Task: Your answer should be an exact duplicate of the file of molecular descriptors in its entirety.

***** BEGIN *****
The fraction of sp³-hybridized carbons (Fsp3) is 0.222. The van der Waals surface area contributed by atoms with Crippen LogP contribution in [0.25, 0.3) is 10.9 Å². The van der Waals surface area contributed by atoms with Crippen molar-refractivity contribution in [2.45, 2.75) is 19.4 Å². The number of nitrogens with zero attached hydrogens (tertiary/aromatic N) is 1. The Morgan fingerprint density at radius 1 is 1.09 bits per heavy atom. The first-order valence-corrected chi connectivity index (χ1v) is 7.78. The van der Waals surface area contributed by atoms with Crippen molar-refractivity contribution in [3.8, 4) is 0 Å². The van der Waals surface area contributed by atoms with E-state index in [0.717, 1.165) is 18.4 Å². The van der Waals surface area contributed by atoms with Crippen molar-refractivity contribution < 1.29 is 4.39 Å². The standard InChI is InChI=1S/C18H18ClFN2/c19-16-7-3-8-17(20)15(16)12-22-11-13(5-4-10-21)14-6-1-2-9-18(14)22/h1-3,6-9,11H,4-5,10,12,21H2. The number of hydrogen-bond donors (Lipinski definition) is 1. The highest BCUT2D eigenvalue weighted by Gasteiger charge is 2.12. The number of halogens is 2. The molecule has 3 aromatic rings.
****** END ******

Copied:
The fraction of sp³-hybridized carbons (Fsp3) is 0.222. The van der Waals surface area contributed by atoms with Crippen LogP contribution in [0.25, 0.3) is 10.9 Å². The van der Waals surface area contributed by atoms with Crippen molar-refractivity contribution in [2.45, 2.75) is 19.4 Å². The number of nitrogens with zero attached hydrogens (tertiary/aromatic N) is 1. The Morgan fingerprint density at radius 1 is 1.09 bits per heavy atom. The first-order valence-corrected chi connectivity index (χ1v) is 7.78. The van der Waals surface area contributed by atoms with Crippen molar-refractivity contribution in [3.8, 4) is 0 Å². The van der Waals surface area contributed by atoms with E-state index in [0.717, 1.165) is 18.4 Å². The van der Waals surface area contributed by atoms with Crippen molar-refractivity contribution < 1.29 is 4.39 Å². The standard InChI is InChI=1S/C18H18ClFN2/c19-16-7-3-8-17(20)15(16)12-22-11-13(5-4-10-21)14-6-1-2-9-18(14)22/h1-3,6-9,11H,4-5,10,12,21H2. The number of hydrogen-bond donors (Lipinski definition) is 1. The highest BCUT2D eigenvalue weighted by Gasteiger charge is 2.12. The number of halogens is 2. The molecule has 3 aromatic rings.